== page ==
From past experience, conditions are similar in the Algarve. Sharp showers and periods of light rain happen but on previous tours we’ve enjoyed lots of sunshine. You can expect daytime temperatures of around 15-22°C (60-70°F) in early March, often making for very pleasant riding conditions. (See pictures on the Algarve Winter Tour page to see what the scenery looks like at this time of year – all these photos were taken in January, February or early March.)
Please note: all pictures used on this page are of roads/locations on the tour and taken on previous visits to the region.
Where do we go?
The tour does a loop through the south-east of the Alentejo region, going almost to the border with Spain before turning west to follow the hills that separate the Alentejo from the Algarve.
After turning south, we cross the border with the Algarve and drop down towards the coast before turning west again for our final ride to Lagos.
We will ride across rolling plains, through rugged hills and along a dramatic coastline, staying in historic towns with sights dating from Roman, Moorish and medieval times.
Although not car-free, around 90% of the route is on quiet lanes and back roads where traffic is very light. There will be two rest days (with options for additional morning rides) during the tour. The planned itinerary is as follows:
- Day One (Sunday): arrive in Évora and meet your fellow riders
- Day Two: cycle through the countryside to the south-west of Évora, passing through a couple of small historic towns on our way towards the village of Odivelas. 68km
- Day Three: we ride roughly east, visiting the small town of Cuba and the Roman ruins of São Cucufate before arriving in the small town of Vidigueira. 62km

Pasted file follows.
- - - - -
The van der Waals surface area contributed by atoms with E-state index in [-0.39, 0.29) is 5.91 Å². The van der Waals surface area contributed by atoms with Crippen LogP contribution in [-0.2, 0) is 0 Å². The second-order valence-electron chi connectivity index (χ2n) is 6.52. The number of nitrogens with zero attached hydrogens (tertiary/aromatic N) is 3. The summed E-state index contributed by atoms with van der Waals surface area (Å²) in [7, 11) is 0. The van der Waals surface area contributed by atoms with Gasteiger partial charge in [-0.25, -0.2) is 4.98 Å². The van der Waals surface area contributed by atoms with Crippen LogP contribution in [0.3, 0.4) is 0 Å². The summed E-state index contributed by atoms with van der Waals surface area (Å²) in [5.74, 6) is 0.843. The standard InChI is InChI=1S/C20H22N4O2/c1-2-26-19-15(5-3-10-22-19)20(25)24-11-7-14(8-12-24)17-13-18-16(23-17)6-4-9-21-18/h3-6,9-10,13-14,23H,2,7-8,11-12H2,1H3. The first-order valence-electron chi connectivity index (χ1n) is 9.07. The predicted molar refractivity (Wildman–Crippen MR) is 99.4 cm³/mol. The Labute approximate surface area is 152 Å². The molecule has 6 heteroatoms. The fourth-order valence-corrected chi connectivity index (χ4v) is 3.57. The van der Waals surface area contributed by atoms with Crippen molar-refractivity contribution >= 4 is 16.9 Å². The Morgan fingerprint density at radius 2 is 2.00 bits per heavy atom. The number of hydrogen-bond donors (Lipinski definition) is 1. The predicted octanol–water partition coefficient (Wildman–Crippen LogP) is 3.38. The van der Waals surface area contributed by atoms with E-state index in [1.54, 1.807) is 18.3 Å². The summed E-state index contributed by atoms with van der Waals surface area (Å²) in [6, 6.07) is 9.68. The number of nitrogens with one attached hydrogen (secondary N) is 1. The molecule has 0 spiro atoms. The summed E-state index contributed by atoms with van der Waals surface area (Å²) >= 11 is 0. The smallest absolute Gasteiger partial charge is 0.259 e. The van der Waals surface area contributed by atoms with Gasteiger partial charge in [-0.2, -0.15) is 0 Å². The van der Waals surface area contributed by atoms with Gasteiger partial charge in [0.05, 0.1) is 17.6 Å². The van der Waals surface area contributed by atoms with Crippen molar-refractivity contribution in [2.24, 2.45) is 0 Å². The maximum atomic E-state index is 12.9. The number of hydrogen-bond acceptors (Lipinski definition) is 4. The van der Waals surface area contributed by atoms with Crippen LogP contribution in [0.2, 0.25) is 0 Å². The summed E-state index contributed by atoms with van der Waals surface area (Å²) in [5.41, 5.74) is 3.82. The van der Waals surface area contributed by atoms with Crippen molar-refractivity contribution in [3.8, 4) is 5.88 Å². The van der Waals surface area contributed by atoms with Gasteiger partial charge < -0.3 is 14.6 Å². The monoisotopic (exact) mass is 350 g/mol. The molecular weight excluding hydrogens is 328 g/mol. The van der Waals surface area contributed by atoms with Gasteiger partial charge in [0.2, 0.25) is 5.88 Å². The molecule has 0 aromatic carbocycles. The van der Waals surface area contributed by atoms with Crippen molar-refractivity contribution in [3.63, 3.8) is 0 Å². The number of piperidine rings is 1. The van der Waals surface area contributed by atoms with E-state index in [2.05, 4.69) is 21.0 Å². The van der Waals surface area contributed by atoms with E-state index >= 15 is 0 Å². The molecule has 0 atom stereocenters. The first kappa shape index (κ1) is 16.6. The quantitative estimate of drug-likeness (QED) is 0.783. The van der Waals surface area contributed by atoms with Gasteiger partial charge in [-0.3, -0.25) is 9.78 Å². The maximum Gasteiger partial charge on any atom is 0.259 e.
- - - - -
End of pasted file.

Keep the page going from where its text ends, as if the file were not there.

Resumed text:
- Day Four: we ride through low hills and quiet countryside and visit the Alqueva dam (holding back one of the largest reservoirs in Europe) before reaching the pretty provincial town of Moura. 50km
- Day Five: take an optional rest day in Moura with its castle and a picturesque Moorish quarter, or enjoy a morning ride out into the surrounding countryside
- Day Six: ride south through a quiet rural landscape to the attractive small town of Serpa before turning west to the regional capital of Beja. 65km
- Day Seven: we continue roughly south, entering the Guadiana Valley natural park on our way to the ancient river port of Mértola. 70km
- Day Eight (Sunday): enjoy a morning’s ride out from Mértola – or take a rest day and explore the museums and cobbled streets of this historic town. There are also marked walking trails in the surrounding hills for anyone wanting to stretch different muscles.
- Day Nine: we cycle west, skirting the ranges of hills that form a barrier between the Alentejo and the Algarve, to a rural hotel near Almodôvar, a sleepy little town once famous for its shoemakers. 62km
- Day Ten: we turn south, climbing as we head for the Algarve border before descending from Malhão, used as a hill climb in Portugal’s top cycling road race. We head for a country hotel near the town of Messines, dropping around 400m during the second half of the ride as we descend into the Algarve. 60km
- Day Eleven: we work our way west via country lanes and small villages, stopping at the ancient Arabic capital of Silves before reaching the resort town and historic port of Lagos where our tour ends. 57km
- Day Twelve (Thursday): transfers to Faro for onward travel connections
Coffee and cake stops will also be an important part of the day!
*Please note: the exact itinerary may change depending on accommodation availability and other similar factors.